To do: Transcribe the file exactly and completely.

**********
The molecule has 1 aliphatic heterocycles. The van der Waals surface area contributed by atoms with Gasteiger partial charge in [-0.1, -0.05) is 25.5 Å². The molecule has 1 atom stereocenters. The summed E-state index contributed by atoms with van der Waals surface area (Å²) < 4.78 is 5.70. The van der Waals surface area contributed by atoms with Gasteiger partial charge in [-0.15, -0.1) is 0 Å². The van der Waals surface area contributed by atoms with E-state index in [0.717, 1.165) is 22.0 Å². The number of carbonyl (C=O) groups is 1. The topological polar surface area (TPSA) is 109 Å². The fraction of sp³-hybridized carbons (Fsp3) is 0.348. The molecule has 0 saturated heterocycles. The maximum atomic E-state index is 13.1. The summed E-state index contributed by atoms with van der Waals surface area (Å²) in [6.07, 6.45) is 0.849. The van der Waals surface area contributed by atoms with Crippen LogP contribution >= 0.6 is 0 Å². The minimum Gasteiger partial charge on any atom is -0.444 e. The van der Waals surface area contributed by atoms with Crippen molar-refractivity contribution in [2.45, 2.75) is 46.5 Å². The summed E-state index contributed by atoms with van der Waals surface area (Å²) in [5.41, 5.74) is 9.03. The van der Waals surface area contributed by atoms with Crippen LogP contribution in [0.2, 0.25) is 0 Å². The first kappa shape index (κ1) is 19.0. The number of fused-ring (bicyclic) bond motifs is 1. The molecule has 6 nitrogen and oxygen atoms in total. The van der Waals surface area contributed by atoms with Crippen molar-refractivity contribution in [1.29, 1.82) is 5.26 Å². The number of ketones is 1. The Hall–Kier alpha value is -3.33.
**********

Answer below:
The molecule has 1 aliphatic heterocycles. The van der Waals surface area contributed by atoms with Gasteiger partial charge in [-0.1, -0.05) is 25.5 Å². The molecule has 1 atom stereocenters. The summed E-state index contributed by atoms with van der Waals surface area (Å²) < 4.78 is 5.70. The van der Waals surface area contributed by atoms with Gasteiger partial charge in [-0.15, -0.1) is 0 Å². The van der Waals surface area contributed by atoms with E-state index in [0.717, 1.165) is 22.0 Å². The number of carbonyl (C=O) groups is 1. The topological polar surface area (TPSA) is 109 Å². The fraction of sp³-hybridized carbons (Fsp3) is 0.348. The molecule has 0 saturated heterocycles. The maximum atomic E-state index is 13.1. The summed E-state index contributed by atoms with van der Waals surface area (Å²) in [6.07, 6.45) is 0.849. The van der Waals surface area contributed by atoms with Crippen LogP contribution >= 0.6 is 0 Å². The minimum Gasteiger partial charge on any atom is -0.444 e. The van der Waals surface area contributed by atoms with Crippen molar-refractivity contribution in [2.45, 2.75) is 46.5 Å². The summed E-state index contributed by atoms with van der Waals surface area (Å²) in [5.41, 5.74) is 9.03. The van der Waals surface area contributed by atoms with Crippen LogP contribution in [0.2, 0.25) is 0 Å². The first kappa shape index (κ1) is 19.0. The number of fused-ring (bicyclic) bond motifs is 1. The molecule has 6 nitrogen and oxygen atoms in total. The van der Waals surface area contributed by atoms with Crippen molar-refractivity contribution in [1.29, 1.82) is 5.26 Å². The number of ketones is 1. The Hall–Kier alpha value is -3.33.